A controversy has been swirling in Township Hall since September, one which several taxpayers refuse to let die.
On easels near the Treasurer’s office sits a series of posters, paid for with public money. These posters boast about the $1.5 Million in new construction at the Township Park. Nicely illustrated, professionally produced.
The problem is not the posters themselves – the content is basically true – but it is the captions at the bottom. Prominently displayed under the illustrations are pictures of 5 of the 7 Board members who voted “for” the projects as those are the Trustees that are “moving the Township forward.” Conspicuously absent are the pictures of those that dared to disagree. At best, it’s a cheap political trick and at worst, it runs afoul of campaign finance laws. Childish, silly, vengeful, deceitful are all adjectives that have been used by taxpayers, all of them fitting.
You have probably correctly guessed that my picture isn’t there and to be honest, I really don’t care. That isn’t the problem. The problem is much deeper and this is yet one more example of a deeply dysfunctional board.
Credit to the poster's authors for inventing an entirely new kind of bullying. Play along and your picture gets on official government posters. Don’t and it doesn’t. Strange that every project has several more approvals yet to go, yet it is a foregone conclusion that their votes will be yes. Might as well stay home and have us just mail your paycheck.
Don’t you dare to question anything now, even massive cost overruns, or your picture is coming off those posters. If one changes his or her mind on the color of the tile, are they still “moving the Township forward”? Last week, Trustee Mike Kelly had the courage of his common sense to vote against hiring the architect (at least for now), one must wonder whether the administration has ordered a case of white out to blot out Mike's picture.
It’s not the pictures themselves that are troubling, but it is what the pictures represent – and that is an iron fisted control that the admitted author has on the rest of the voting slate. Don't think for a minute this was the work of 4 or 5 people - it's the work of Ron Edwards. The others certainly are smart enough to understand "what is wrong with this picture" and "why are people so upset", but are not strong enough to stand up and say, "Ron, knock this off". To do so means a risk of becoming the next target. For sure, someone must think this is a really bad thing that makes the whole board look really stupid, yet none have spoken out a word. One person is calling the shots here, make no mistake about that, and no other votes count.
But to know the real problem, the one that goes to the core, you have to understand a little about the Open Meetings Act (OMA). Basically, the OMA is in place to guard against smoke-filled backroom politics where decisions are made without transparency. As the theory goes, it’s not only important to know how someone voted, but it is also important to know how they came to that decision. Reasonable.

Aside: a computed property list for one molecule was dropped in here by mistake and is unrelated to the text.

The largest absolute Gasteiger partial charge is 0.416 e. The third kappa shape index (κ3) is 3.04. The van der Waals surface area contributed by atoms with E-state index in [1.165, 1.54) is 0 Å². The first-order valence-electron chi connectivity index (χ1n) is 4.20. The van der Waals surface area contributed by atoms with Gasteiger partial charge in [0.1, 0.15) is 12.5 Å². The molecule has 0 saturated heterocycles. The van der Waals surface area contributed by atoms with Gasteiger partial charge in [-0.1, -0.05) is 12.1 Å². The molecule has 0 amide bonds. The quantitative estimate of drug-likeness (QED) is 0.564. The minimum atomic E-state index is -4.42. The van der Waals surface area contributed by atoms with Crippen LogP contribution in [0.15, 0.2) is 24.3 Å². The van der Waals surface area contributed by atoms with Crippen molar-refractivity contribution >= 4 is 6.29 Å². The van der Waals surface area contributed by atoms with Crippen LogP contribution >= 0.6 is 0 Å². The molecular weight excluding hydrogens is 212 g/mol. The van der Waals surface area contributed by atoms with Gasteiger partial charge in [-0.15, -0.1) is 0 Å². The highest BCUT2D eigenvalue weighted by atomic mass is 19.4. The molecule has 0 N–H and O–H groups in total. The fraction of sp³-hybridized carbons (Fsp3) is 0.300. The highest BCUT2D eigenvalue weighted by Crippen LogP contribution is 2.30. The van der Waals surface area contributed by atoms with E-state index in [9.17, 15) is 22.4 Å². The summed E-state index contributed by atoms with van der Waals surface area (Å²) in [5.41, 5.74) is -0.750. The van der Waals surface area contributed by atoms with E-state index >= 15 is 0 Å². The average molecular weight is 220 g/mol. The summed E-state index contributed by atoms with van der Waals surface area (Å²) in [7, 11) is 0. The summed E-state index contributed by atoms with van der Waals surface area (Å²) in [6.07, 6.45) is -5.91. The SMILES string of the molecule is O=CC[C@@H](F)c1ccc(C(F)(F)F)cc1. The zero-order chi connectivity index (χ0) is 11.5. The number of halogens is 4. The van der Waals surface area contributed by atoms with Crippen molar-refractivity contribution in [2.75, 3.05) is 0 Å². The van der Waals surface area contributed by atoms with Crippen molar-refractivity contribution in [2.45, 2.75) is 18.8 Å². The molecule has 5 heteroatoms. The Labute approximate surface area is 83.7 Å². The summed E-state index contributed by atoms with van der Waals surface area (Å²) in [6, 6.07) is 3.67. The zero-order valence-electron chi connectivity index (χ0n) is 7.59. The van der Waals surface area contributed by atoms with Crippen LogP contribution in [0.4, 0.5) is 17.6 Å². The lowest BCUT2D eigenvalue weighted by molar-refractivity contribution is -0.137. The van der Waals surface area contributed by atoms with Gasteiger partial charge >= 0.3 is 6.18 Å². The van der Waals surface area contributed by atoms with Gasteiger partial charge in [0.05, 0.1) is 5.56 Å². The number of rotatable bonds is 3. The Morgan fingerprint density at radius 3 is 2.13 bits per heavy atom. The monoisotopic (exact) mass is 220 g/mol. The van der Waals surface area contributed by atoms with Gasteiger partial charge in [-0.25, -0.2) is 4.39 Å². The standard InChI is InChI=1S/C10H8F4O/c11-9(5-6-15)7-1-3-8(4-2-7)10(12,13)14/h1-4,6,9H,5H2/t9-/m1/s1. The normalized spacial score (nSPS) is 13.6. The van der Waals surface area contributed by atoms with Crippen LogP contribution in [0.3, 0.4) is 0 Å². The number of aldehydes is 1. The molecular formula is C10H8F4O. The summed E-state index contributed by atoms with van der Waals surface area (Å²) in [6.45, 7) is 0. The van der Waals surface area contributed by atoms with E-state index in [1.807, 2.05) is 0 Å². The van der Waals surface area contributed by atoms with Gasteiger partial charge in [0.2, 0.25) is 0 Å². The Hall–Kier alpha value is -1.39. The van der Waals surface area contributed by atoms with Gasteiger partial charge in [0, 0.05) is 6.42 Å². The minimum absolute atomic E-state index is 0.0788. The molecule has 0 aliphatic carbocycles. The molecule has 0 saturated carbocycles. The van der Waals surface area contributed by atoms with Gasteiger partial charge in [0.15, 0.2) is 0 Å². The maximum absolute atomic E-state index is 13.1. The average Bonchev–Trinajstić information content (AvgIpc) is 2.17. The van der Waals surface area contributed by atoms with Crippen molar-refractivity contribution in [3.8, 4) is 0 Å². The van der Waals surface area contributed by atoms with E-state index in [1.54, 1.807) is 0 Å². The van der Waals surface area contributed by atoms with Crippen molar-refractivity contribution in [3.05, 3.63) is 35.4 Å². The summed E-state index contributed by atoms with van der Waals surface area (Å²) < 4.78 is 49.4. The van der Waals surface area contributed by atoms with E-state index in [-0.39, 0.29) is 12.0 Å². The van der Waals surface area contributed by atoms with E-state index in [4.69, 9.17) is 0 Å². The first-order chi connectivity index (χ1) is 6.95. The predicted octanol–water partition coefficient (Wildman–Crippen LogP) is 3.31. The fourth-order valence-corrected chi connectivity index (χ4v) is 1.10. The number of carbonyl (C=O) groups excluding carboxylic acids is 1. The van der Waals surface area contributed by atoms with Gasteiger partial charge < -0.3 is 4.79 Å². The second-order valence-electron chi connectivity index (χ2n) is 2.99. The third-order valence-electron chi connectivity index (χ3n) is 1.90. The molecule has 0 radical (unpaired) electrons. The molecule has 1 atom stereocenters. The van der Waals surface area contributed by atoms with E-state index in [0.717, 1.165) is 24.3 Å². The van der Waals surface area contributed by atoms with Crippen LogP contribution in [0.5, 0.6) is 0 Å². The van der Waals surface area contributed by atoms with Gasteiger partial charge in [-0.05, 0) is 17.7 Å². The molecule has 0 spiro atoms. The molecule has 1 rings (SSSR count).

Under the OMA, you can’t have a majority discussing an issue that will be coming to a vote outside the purview of the public forum, showing up to rubber stamp a decision that has already been made. That gives the public a chance to understand the thought process but also gives the minority viewpoint a chance to be heard on the hope they may change someone’s mind. “Round robin” polling – where you line up the votes in one on one meetings is legally the same as if everyone were in the same room. You can’t discuss it over a beer either.
Over the course of a year, the Board approved a series of incremental steps – to borrow money, to approve budgets, to approve contracts, to approve architectural features – in 5 or 6 different meetings. None of those came with any substantive discussion, intellectual debate, public input or business plans. Motion-vote, motion-vote, stamp-stamp went the donut machine. Not even a whisper of thoughtful dissent as that would not be tolerated.
And that’s the problem. And it’s really odd. These are strategic projects that will impact wallets and lives for decades to come. With little to no discussions. And that’s what troubles me.
I have to ask - Were there secret meetings, round robin votes, decisions made over a beer, cutting out minority views from the discussion, decisions made outside of public view?
Well I sure as hell hope so. Because if there weren’t, then that means that votes were cast with less debate, less thought and less discussion than your family would have when ordering a movie from Netflix. Show up, stamp the documents, cash your paycheck. "Thank God, it was an OMA violation, at least that means someone actually discussed it before the voted on it", I would say.
And that is what scares me most.